Electrical Safety In The Bathroom

electrical-safety-bathroomElectrical fires and accidents are common causes of injury and death in the home. Nearly every home has potential electrical hazards caused by incorrect or defective electrical wires, improper electrical connections at outlets or switches, and frayed appliance or extension cords, just to name a few.

Electrical safety in the bathroom is often overlooked, and outlets that are too close to a water source or handling an electrical appliance with wet hands heighten the chances of getting an electric shock. In wet surroundings, unsuitable equipment can become “live” and make its surroundings live too. That is why Ground Fault Circuit Interrupter (GFCI) outlets are required in bathrooms and other wet areas as part of the electrical code.

Here are additional ways to practice electrical safety in the bathroom:

Never use a radio, hair dryer, phone, extension cords or electric devices in the bath, near the sink, bathtub, or on a wet bathroom floor.

Electric water heaters in a bathroom must be fixed, permanently wired, and fitted at least 9 feet away from a water source in the bathroom.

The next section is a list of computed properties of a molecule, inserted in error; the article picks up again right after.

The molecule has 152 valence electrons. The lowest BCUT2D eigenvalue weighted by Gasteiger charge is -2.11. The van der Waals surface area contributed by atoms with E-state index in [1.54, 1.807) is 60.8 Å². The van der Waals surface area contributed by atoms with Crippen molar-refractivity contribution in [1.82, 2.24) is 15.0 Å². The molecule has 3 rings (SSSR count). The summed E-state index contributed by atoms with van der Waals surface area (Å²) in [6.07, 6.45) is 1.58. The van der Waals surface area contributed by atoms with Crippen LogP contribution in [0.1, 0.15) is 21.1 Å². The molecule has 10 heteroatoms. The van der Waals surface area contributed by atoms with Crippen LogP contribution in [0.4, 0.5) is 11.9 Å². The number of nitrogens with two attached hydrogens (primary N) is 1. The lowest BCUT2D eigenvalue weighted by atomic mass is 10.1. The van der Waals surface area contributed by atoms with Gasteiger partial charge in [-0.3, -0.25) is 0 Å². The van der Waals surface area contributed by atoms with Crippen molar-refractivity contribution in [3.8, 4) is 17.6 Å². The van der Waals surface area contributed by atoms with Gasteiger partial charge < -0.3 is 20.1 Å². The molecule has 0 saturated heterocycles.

Electrical outlets in bathrooms should be GFCI outlets, installed by a professional electrician at the required distance from sources of water.

Recessed lights are recommended in bathrooms to keep fixtures away from water.

While you may be tempted to bring an electric heater into the bathroom, be sure that it is at a safe distance from a water source and the floor it sits on is bone dry.

Always have a fire extinguisher handy in order to avoid a very common error of using water to put out electrical fires. Water fuels the fire and may cause electrocution. In the absence of a fire extinguisher, always turn off your electrical power from the main source in the event of an electrical fire, evacuate your home and call 911.

Remember to switch off and unplug the equipment from use immediately and store it out of reach of children.

Avoid Do-It-Yourself electrical repairs by all means necessary. Instead, have a qualified electrician inspect your wiring on a regular basis to ensure the wiring is safe and to see if you need an upgrade.